The Canadian dollar, commonly known as the loonie, derives its nickname from the North American loon, an aquatic bird known for diving to great depths. Similarly, the currency has taken a plunge since the start of 2013, falling 10 percent against its American counterpart from parity to C$ 1.1.
The period marks a sharp reversal for the Canadian dollar, which enjoyed a strong rally in the aftermath of the global financial crisis. Last month the loonie declined to its weakest in nearly five years, reflecting an increasingly fragile economy.
Canada proved an attractive safe haven for investors in the post-crisis years, with the currency being viewed as a reliable alternative to the uncertainty surrounding the US dollar and euro. A stable environment underscored by relatively robust banks and a global commodity boom allowed the central bank maintain higher interest rates than the US for much of the past five years, meaning that holders of Canadian assets could obtain a greater yield.
However, in recent years the commodity rally has stalled and despite a pickup over the last few months, prices remain far from the lofty levels of 2010. While a focus on commodities once gave Canada an advantage over other nations, it could now prove a detriment. Too much reliance on exporting its natural resources has resulted in reduced investment in the manufacturing sector.
Over the past decade the number of Canadian manufacturing firms has fallen by 20% and the sector’s share of GDP has shrunk from 16% to 12%. It is a worry trend, possibly indicating that the commodity boom has masked vulnerabilities in the core economy; something that could be painfully highlighted if food and energy prices tumble.
Improving US growth should boost demand for Canadian goods (it takes in about 70% of Canada’s exports) but the central bank recently warned that Canada’s non-commodity exports were becoming uncompetitive, even at C$1.1. The country’s growth outlook isn’t particularly encouraging either, with real GDP expected to increase 2.4% this year after rising 2% in 2013, marking a third straight year of slowing growth.
Canadian policymakers face a difficult challenge in supporting the economy while trying to manage an overheating housing sector. House values have ballooned, with the average price of a home more than doubling since 2002. Moreover, household debt has climbed to record levels of about 100% of GDP, on par with the US at the peak of its housing bubble. Similarly, at 7% of GDP, residential investment has become an unhealthily large part of the economy, outdoing the pre-crash US and rising much faster than population growth. The sector is undoubtedly on an unsustainable trajectory.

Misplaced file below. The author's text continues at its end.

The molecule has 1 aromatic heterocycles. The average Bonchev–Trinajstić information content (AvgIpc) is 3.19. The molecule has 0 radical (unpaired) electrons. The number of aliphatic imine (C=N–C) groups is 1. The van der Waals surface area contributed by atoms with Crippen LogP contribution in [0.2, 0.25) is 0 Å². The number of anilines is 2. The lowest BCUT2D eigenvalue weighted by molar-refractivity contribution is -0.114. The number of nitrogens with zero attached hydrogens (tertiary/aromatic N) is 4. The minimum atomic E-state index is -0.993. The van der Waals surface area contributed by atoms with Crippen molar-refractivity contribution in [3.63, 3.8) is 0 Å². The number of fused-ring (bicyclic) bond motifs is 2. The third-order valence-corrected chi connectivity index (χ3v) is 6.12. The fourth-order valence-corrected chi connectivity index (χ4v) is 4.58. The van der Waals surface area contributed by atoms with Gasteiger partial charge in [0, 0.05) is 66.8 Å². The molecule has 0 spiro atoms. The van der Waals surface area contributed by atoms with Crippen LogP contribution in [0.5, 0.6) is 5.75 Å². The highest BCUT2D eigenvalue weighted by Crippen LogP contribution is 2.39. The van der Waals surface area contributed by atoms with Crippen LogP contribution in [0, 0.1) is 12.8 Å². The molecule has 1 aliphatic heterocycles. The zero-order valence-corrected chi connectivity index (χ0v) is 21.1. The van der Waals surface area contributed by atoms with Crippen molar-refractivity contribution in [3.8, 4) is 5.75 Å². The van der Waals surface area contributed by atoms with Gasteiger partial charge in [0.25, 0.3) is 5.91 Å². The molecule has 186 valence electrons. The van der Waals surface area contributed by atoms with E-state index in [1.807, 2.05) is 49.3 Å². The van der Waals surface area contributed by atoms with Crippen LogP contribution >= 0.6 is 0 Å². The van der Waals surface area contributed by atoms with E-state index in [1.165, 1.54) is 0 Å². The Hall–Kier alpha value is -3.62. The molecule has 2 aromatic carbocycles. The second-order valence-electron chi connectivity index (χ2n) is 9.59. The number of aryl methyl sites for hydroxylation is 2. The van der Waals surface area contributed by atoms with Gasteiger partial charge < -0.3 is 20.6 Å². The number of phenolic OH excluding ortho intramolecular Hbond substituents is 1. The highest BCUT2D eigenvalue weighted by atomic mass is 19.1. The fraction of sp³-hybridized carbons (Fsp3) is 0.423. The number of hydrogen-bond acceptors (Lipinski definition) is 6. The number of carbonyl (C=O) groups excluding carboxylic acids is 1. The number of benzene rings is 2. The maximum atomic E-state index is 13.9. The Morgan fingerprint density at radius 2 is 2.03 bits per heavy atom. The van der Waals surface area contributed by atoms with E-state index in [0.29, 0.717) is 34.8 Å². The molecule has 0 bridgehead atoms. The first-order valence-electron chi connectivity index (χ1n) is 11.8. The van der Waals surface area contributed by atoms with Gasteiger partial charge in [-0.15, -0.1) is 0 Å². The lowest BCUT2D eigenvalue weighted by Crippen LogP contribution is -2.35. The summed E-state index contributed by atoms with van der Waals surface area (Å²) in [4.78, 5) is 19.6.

While interest rates were kept at 1% last year, the central bank had a tightening bias, intimating that it would raise rates in the near future to cool excessive spending. But new governor Stephen Poloz adopted a neutral stance in October, recognizing weakness in the broader economy. His dilemma is that low rates could add fuel to the housing boom, encouraging indebted households to increase borrowing, while higher rates could strangle business activity.
Inflation pressures are minimal at present, with the consumer price index rising 1.1% in February from a year earlier, well below the central bank’s 3% upper target. This has built up expectations that rates will be maintained at 1% until at least mid-2015. The prospect of no rate hikes should keep the Canadian dollar at relatively weak levels, helping boost the competitiveness of exporters.
This will help with a necessary longer-term goal of shifting the economy’s growth drivers, which have been imbalanced over the past decade. A transition is needed from reliance on debt-driven household consumption and residential construction to an export-led economy boosted by strong manufacturing investment.
Such a goal involves discouraging housing speculation through tighter mortgage conditions and limits on residential investment, hopefully resulting in a gradual stabilization of house prices. Policies targeted at revamping the much-neglected manufacturing sector will also help provide sustainable growth, effectively sheltering the economy from fluctuating commodity prices.
The deleveraging from an excessively indebted economy will take time and be somewhat painful, but that is the consequence of years of largess. Action now can prevent a severe hemorrhage later. For inspiration, policymakers just need to remember what happened to the housing market south of the border.